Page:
Public Benefits for Immigrants
were being used as a tool by the Trump administration to keep certain immigrants from entering the United States or changing their immigration status
Why It Matters
About 27 million immigrants and their children are part of families with at least one member who receives public benefits.
But the Trump-Pence administration changed the country’s “public charge” rule to deny visas, green cards, and entry into the United States to immigrants who have received or are considered likely to receive certain public benefits — like government-funded health insurance, nutrition assistance, and public housing — with very limited exceptions.
The administration's immigration rule was set to function like a wealth test, making it more difficult for immigrants with low incomes to enter or remain in the United States.
Public charge rule goes into effect nationwide
Supreme Court rules that the administration can use its new “public charge” standard while lawsuits against it go forward
Supreme Court temporarily permits third-country rule, which denies most asylum claims at the Southern border
Trump administration announced a final "family detention" rule that would allow the administration to detain children indefinitely; the rule is currently scheduled to take effect Oct. 20
Trump administration issues final public charge rule designed to stop immigrants from accessing public benefits to which they are legally entitled
Rule issued that makes immigrants ineligible for U.S. asylum if they passed through Mexico — denying asylum to nearly all South American immigrants
Data show the public charge rule was related to a surge of visa denials in 2018
Trump announces a policy to severely restrict asylum for immigrants
Rule proposed to keep immigrants with low incomes from entering or staying in the U.SView more +
Proposed family detention rule to let U.S. jail immigrant children with their families indefinitely
Jeff Sessions says immigrants fleeing domestic violence don’t qualify for asylum
U.S. sharply increases separation of immigrant families at the border
Administration says it plans to add a citizenship question to the 2020 Census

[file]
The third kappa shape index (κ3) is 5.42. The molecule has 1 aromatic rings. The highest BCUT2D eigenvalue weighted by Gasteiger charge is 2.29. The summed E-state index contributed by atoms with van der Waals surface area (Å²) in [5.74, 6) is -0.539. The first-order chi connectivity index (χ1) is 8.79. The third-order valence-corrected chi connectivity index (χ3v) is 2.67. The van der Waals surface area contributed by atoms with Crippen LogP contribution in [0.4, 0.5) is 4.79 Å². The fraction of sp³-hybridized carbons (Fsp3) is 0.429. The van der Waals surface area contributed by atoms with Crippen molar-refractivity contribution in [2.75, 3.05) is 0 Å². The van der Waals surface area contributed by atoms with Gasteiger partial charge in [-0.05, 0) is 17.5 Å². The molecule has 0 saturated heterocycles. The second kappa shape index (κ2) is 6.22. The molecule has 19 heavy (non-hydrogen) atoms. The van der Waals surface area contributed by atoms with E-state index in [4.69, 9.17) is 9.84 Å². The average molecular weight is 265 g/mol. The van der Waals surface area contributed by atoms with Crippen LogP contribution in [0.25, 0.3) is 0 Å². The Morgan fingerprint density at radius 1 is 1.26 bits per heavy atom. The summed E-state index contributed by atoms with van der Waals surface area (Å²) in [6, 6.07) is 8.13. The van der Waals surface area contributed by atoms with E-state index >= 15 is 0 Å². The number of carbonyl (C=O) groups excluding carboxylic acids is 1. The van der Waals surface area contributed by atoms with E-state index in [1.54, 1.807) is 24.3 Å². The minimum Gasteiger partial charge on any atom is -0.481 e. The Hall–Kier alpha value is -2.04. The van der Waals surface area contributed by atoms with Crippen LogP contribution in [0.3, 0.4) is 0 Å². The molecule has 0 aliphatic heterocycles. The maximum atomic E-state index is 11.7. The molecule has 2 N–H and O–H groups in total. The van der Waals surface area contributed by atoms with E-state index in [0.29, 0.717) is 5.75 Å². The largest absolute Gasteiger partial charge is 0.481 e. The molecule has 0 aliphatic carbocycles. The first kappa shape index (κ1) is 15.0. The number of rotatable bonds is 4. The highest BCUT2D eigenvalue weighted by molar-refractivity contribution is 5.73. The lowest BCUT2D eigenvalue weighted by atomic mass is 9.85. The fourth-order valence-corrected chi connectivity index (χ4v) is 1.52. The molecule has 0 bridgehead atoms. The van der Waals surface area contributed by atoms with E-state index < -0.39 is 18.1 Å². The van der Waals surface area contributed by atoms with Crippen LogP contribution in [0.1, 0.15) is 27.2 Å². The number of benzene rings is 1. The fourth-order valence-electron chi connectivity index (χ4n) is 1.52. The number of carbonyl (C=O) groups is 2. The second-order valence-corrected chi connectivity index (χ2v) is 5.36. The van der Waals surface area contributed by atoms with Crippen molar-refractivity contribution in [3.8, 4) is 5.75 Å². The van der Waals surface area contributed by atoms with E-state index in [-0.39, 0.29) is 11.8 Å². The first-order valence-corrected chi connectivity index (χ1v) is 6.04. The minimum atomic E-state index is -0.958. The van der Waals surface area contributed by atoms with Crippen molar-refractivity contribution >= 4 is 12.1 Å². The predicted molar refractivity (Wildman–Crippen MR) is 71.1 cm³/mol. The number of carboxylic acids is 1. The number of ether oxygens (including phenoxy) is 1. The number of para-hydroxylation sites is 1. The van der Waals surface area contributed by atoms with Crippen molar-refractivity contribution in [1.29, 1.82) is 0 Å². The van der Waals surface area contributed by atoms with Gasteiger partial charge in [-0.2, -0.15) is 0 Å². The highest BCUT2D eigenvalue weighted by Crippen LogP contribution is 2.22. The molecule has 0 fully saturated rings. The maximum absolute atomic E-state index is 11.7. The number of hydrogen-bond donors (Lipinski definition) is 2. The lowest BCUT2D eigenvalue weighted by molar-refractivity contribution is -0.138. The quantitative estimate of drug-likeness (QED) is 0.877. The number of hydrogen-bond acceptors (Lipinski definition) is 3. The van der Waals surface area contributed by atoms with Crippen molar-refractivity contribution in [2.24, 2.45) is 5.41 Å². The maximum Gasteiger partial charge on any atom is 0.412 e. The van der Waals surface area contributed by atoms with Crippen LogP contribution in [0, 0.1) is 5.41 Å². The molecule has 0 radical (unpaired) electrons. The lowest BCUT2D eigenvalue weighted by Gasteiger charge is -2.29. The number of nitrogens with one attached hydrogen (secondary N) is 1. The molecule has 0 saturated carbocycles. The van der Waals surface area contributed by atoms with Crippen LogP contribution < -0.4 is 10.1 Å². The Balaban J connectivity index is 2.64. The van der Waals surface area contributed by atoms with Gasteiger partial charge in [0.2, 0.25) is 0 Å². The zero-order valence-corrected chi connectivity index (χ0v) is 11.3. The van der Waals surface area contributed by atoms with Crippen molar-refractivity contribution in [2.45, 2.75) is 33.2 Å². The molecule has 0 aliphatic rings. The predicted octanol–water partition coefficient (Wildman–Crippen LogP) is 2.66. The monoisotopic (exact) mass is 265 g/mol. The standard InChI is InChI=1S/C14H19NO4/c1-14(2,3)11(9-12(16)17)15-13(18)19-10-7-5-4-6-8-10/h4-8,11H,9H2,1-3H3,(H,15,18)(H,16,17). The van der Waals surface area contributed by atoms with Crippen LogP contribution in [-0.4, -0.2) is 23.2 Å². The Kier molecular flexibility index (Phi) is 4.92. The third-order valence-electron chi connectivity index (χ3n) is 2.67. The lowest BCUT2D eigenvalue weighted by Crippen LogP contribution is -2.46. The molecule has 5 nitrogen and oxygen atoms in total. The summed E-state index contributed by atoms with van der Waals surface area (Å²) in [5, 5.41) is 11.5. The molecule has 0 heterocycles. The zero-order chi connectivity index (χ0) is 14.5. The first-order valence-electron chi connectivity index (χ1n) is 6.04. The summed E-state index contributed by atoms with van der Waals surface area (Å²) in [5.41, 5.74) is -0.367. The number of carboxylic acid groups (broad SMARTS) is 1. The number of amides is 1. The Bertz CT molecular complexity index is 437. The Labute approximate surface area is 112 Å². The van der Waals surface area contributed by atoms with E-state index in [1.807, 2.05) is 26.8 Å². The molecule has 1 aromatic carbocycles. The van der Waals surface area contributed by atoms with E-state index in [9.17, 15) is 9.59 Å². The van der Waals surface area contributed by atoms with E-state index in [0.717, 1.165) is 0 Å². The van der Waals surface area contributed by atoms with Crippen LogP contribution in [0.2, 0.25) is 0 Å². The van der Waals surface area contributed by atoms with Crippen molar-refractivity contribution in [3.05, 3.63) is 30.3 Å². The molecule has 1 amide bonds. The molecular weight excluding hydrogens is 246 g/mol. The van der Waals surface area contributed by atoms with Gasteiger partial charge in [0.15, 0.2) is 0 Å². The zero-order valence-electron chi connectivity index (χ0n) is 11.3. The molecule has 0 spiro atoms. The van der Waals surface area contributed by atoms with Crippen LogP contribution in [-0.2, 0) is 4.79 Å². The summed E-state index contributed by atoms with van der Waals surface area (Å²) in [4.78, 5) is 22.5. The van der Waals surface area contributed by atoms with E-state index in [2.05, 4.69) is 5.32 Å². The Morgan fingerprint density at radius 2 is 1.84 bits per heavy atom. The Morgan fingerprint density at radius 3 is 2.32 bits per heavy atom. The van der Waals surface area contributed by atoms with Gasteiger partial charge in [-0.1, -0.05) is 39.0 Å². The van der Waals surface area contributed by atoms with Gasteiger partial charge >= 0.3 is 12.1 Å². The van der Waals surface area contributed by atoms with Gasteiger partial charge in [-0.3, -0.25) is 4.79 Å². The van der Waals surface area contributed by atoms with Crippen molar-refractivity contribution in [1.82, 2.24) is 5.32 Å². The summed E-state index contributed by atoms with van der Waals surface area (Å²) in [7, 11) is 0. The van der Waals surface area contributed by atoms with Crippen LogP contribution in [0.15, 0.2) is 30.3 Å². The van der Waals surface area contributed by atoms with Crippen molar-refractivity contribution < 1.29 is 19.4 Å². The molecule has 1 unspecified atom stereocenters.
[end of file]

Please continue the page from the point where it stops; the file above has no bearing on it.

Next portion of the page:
Refugee office head says he interfered with undocumented women’s abortion access
Administration starts detaining pregnant immigrants during legal proceedings
ACLU sues ORR for blocking a detained undocumented woman’s access to abortion
The administration announces it’s ending DACA
“This policy will make people choose between feeding their families now or the possibility of being able to get legal status later.”
Keeping Immigrant Families From Seeking Lifesaving Care
The Trump administration's public charge rule forced families to choose between accessing critical resources like health care, housing and keeping their families together. To be clear, U.S. immigration law still entitles access to some public benefits regardless of citizenship status. But exercising this right — and taking benefits they have a right to take — may be held against immigrants. So, fears of not being allowed to enter the United States or change their immigration status have kept immigrant families from seeking lifesaving care and resources.
That, in turn, can lead to more poverty, hunger, unmet health needs, and racial disparities. The U.S. Department of Homeland Security noted that the rule could result in “worse health outcomes,” “increased use of emergency rooms,” “increased prevalence of communicable diseases,” and “increased rates of poverty,” among other concerns.
Just one consequence we’ve seen already: The public charge rule has coincided with a drop in immigrants enrolling their U.S.-citizen children in CHIP.
Background on the Public Charge Rule and Government Benefits for Immigrants
The Trump administration's public charge rule was set to radically reshape the U.S. immigration system. It prioritizes wealthy immigrant families over families with low incomes who have waited years to be reunited.
Experts worried the new public charge rule had a “chilling effect” on the country by putting immigrants' health and safety at risk and forcing immigrants into the shadows.
First-hand accounts from immigrants who have used federal assistance, such as grants to cover college tuition, reflect the fear that Trump is rewriting immigration law to come after hard-working immigrant families.TalkPoverty.org
Already, immigrant families have been forced to avoid basic care and benefits out of fear of retaliation from the Trump-Pence administration. For example, health care providers have seen a drop in immigrant parents taking their children to the doctor and a drop in pregnant people accessing prenatal care. As mentioned above, the public charge rule has coincided with a drop in immigrants enrolling their U.S.-citizen children in CHIP.Citylab
The Trump administration's public charge rule directly affects nearly 1 million immigrants in the United States — in addition to millions more people living overseas who are trying to gain legal status in the country. Most of the immigrants who would be forced to pass the “public charge test” have family members who are U.S. citizens, so the rule adds yet another obstacle to keeping families together.
Planned Parenthood Blog
On Jan. 27, 2020 — after nationwide preliminary injunctions had delayed the public charge rule from going into effect — the Supreme Court lifted the remaining nationwide injunctions. While courts continued to manage lawsuits against the public charge rule, the rule was allowed to go into effect everywhere except in Illinois (which had its own state-based injunction blocking the rule).